Bank of America warns investors about the perils of increasing passive exchange-traded funds.
Bank of America Merrill Lynch’s Global Research department warns that the popularity of ETFs may be leading us to liquidity problem. Strategists issued a report stating that “the actual shares available, or true float for S&P 500 stocks, may be grossly overestimated.”
“Historically, large cap US equity managers have had the luxury – and curse – of a liquid, efficient market. On the one hand, capacity has been less of an issue for the S&P 500 than it has been for the Russell 2000, but on the other hand, it is much harder to have an edge on large, well-followed stocks than on smaller, less-followed peers. That liquidity is slowly being called into question by the “ETF-ization” of the S&P 500.”
The number of investors engaged in passive investing has surged, and this is somehow distorting the stock market and destroying the real liquidity of the market. As a result, stocks and the overall market could fluctuate violently to the downside.
Investors are attracted to passively managed ETFs because they get to choose baskets of stocks that represent different parts of the market.
ETFs currently represent almost a quarter of US stock-market trading volume compared to 76 percent for individual stocks. According to report by CNBC, over $4 trillion is now invested in ETFs.
“Investors have increasingly shifted to passive investments: Clients have been net buyers of over $160 billion in ETFs versus net sellers of over $200 billion in single stocks since 2009,” Savita Subramanian, lead strategist at Bank of America Merrill Lynch, said in a report published in TheStreet.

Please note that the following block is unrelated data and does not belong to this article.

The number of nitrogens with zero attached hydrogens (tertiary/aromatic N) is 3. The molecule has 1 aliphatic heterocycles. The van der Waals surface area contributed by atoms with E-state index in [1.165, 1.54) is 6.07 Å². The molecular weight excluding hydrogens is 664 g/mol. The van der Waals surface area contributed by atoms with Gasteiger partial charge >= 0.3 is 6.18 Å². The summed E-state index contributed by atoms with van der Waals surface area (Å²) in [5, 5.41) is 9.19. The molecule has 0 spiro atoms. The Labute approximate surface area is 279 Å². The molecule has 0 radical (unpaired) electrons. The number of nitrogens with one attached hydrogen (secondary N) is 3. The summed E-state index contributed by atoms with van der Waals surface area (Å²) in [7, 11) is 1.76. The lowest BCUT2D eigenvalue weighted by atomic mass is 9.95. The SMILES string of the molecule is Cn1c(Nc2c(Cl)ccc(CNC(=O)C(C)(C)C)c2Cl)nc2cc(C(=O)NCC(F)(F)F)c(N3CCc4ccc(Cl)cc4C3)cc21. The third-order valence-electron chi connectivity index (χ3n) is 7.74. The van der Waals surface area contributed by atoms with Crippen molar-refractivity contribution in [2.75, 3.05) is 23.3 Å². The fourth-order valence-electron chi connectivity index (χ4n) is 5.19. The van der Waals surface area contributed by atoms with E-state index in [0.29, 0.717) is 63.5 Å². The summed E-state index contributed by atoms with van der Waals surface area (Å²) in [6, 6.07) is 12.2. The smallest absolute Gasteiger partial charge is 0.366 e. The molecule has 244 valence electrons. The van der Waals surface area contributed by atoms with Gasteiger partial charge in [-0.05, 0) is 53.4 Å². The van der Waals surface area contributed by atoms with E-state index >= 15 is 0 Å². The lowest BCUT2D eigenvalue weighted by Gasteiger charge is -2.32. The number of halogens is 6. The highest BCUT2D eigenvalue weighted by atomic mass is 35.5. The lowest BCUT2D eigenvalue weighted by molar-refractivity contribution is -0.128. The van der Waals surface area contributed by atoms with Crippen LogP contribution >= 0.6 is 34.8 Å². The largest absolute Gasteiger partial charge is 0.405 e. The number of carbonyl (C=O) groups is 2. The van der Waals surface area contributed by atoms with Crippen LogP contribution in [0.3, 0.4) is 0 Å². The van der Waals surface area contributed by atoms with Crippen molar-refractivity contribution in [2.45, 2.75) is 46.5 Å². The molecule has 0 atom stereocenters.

To best illustrate the massive growth of the ETF industry, Vanguard, which is known as one of the biggest issuers of ETFs, has grown its share of the S&P 500 market capitalization to 6.8 percent today. It now has more than 5 percent stake totaling 491 in the S&P 500, compared to only 116 in 2010, the report said.
“The danger is when the market falls. Liquidity will evaporate,” Joe Terranova, chief market strategist for Virtus Investment Partners, told CNBC.
The report also warns investors that ETFs distort price-earnings (PE) ratio. It is recommended that individual investors pursue under-owned parts of the market and buy stocks before ETF managers eat them up when it’s time to rebalance their funds. According to the report, under-owned stocks have outperformed the one that have low price-to-equity ratios in a span of three months.
To demonstrate what an ETF-driven market looks like, the B. of A. report made reference to the Japanese stock market.
The report said that about “70 percent of the assets under management of Japan-focused equity funds is passive—granted, the BoJ has been buying ETFs—and their markets are still functioning.” But the percentage of active funds outperforming Japan’s Tokyo Stock Price Index dropped to 3.4 percent from 2014 to 2016, compared to 46 percent from 2002 to 2013.
Some analysts, however, believe that ETFs provide tremendous advantage to investors, as they allow low-cost and easy access to financial markets. According to Byron Lake, international head of ETFs at J.P. Morgan Asset Management, the growth in ETFs is important in giving investors the opportunity to diversify and mitigate risks.
“Approximately 5,000 ETFs are now available globally compared to over 16,000 mutual funds distributed across Europe and the U.S., so investors have no shortage of choice of opportunities for diversification,” he told MarketWatch.
Josh Brown, CEO of Ritholtz Wealth Management, also added that the markets will always be plagued by liquidity problems “any time the amount of sellers swamps the amount of buyers.”
“ETFs are way more efficient and although there will always be hiccups, the machinery has demonstrated its ability to be extremely durable in times of market stress,” Brown told CNBC.